Local Journalists Cover Aftermath of This Weekend’s Deadly Tornadoes

By Kevin Eck 

Local journalists went into overdrive after tornadoes swept through eight states this weekend, leaving at least 100 dead and many more still missing.

In the western Kentucky community of Dawson Springs, CNN said about 75% of the town had been “wiped out.”

Poynter.org gives a look into how some of the journalists who arrived on scene can maintain their objectivity while reporting on something so devastating.

WDRB photojournalist Emily Evans (pictured) said she learned to focus on one thing at a time when doing a job in overwhelming circumstances, but also added “you have to have a lot of compassion.”

“To these people that we are covering, this is the worst day of their life. They have lost everything,” said Evans who works for the Louisville, Kentucky Fox affiliate. “These people are grieving, and I still believe that journalism is a public service. I saw a grown man cry today while he walked me through what was left of his house. His Christmas decorations were still hanging there.”

WKRC reporter David Winter volunteered to drive from Cincinnati to Dawson Springs to report about what happened. He told Poynter he cried three times in one day of reporting.

“I was talking with a 5-year-old girl named Perlina. I have two kids at home,” said Winter. “She could not find her two cats who were lost in the storm, and then she found her dog. It was a relief after all that has been lost here. And still, she worried about those little cats.”

“I learned a long time ago that you can get overwhelmed by a disaster. Just focus on the little things. A child’s toy, a photograph, a sock,” said Winter.

Lauren Adams has deep roots in Mayfield, which was one of the towns hit by the storms. She is a weekend anchor for Louisville CBS affiliate WLKY.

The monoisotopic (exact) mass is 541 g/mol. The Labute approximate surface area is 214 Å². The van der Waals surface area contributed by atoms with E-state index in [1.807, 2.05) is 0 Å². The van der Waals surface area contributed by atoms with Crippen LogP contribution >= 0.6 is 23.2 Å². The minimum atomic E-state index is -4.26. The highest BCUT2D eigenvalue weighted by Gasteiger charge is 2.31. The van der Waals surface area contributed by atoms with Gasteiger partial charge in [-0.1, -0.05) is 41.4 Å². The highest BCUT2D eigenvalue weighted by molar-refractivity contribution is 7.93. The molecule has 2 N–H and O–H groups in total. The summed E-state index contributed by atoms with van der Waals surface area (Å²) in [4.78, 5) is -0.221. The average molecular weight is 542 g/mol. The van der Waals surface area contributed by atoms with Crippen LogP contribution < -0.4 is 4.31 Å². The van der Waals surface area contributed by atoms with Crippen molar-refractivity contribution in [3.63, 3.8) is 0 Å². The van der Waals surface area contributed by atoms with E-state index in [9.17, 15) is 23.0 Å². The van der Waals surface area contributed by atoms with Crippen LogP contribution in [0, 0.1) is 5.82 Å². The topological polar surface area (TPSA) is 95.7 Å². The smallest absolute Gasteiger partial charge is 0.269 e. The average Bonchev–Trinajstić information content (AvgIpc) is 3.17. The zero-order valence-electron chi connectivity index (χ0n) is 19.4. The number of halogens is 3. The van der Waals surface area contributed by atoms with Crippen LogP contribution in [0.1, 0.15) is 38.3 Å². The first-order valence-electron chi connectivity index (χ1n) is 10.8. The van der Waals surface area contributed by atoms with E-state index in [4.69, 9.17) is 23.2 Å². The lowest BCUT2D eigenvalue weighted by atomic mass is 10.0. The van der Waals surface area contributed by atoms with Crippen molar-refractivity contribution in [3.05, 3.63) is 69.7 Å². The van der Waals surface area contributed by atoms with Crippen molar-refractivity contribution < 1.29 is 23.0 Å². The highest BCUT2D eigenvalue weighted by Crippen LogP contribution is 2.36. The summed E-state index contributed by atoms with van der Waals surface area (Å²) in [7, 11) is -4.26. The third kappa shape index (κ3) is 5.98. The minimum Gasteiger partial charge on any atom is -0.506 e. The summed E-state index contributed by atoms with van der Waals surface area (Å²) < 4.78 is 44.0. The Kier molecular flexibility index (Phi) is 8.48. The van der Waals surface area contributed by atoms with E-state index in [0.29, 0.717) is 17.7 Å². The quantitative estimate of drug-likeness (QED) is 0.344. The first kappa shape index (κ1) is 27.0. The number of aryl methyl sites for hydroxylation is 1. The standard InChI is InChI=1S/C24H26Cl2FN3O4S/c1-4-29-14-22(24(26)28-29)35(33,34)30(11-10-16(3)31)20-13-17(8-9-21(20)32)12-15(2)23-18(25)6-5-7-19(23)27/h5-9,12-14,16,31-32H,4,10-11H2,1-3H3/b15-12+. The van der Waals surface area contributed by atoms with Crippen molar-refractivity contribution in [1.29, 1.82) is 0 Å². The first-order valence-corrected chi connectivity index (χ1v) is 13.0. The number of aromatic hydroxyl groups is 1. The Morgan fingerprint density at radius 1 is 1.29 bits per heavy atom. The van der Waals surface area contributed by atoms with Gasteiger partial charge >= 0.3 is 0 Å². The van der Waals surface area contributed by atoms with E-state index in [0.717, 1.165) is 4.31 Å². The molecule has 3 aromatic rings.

“Before I got here, I had a pit in my stomach. It hurts so much to see a place I love in such pain. I tried to tell my family why we have to be here. Maybe the power of our words will move people to donate to help, maybe go give some blood,” said Adams. “Maybe it will just make people pay attention to weather warnings next time,” she said. “My husband’s family was born here. We would be here if I was not doing this job, but as a journalist, maybe I can do some good. These are such good people. I want to do my best for them.”

The work can take a toll on journalists. Evans said she is lucky her station “has embraced the fact that mental health is a big thing.”

“We have been through a rough year, a rough couple of years,” said Evans. “This stuff can sneak up on you. I have noticed that after a long stretch of covering something like this I find myself just getting all upset about the littlest thing. That’s when you know, it is time to pay attention to what you are feeling.”

Winter sees the chance to cover something this big as a privilege.

“I never understand why everybody does not jump at a chance to cover things like this,” said Winter. “I volunteered for this job because I still think it is important. Maybe I can make millions of people care about this one little town, and that is a public service and an absolute privilege.”

You can read the full story here.

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